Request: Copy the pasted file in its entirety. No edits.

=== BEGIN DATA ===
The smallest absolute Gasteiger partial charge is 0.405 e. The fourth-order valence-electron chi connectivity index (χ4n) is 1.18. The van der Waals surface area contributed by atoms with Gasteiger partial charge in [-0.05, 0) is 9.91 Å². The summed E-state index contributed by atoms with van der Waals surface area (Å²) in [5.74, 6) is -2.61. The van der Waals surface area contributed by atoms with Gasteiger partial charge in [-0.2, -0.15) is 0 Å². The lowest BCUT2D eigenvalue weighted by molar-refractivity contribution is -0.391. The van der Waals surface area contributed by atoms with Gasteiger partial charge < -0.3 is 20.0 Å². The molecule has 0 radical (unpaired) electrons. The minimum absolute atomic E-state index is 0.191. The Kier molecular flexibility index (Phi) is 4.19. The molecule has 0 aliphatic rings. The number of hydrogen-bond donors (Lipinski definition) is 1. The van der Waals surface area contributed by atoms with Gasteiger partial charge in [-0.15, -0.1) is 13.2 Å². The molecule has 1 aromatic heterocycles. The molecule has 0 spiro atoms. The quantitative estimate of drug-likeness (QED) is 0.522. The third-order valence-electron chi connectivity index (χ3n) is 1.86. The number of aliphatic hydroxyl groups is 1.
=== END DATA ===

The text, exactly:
The smallest absolute Gasteiger partial charge is 0.405 e. The fourth-order valence-electron chi connectivity index (χ4n) is 1.18. The van der Waals surface area contributed by atoms with Gasteiger partial charge in [-0.05, 0) is 9.91 Å². The summed E-state index contributed by atoms with van der Waals surface area (Å²) in [5.74, 6) is -2.61. The van der Waals surface area contributed by atoms with Gasteiger partial charge in [-0.2, -0.15) is 0 Å². The lowest BCUT2D eigenvalue weighted by molar-refractivity contribution is -0.391. The van der Waals surface area contributed by atoms with Gasteiger partial charge < -0.3 is 20.0 Å². The molecule has 0 radical (unpaired) electrons. The minimum absolute atomic E-state index is 0.191. The Kier molecular flexibility index (Phi) is 4.19. The molecule has 0 aliphatic rings. The number of hydrogen-bond donors (Lipinski definition) is 1. The van der Waals surface area contributed by atoms with Gasteiger partial charge in [-0.15, -0.1) is 13.2 Å². The molecule has 1 aromatic heterocycles. The molecule has 0 spiro atoms. The quantitative estimate of drug-likeness (QED) is 0.522. The third-order valence-electron chi connectivity index (χ3n) is 1.86. The number of aliphatic hydroxyl groups is 1.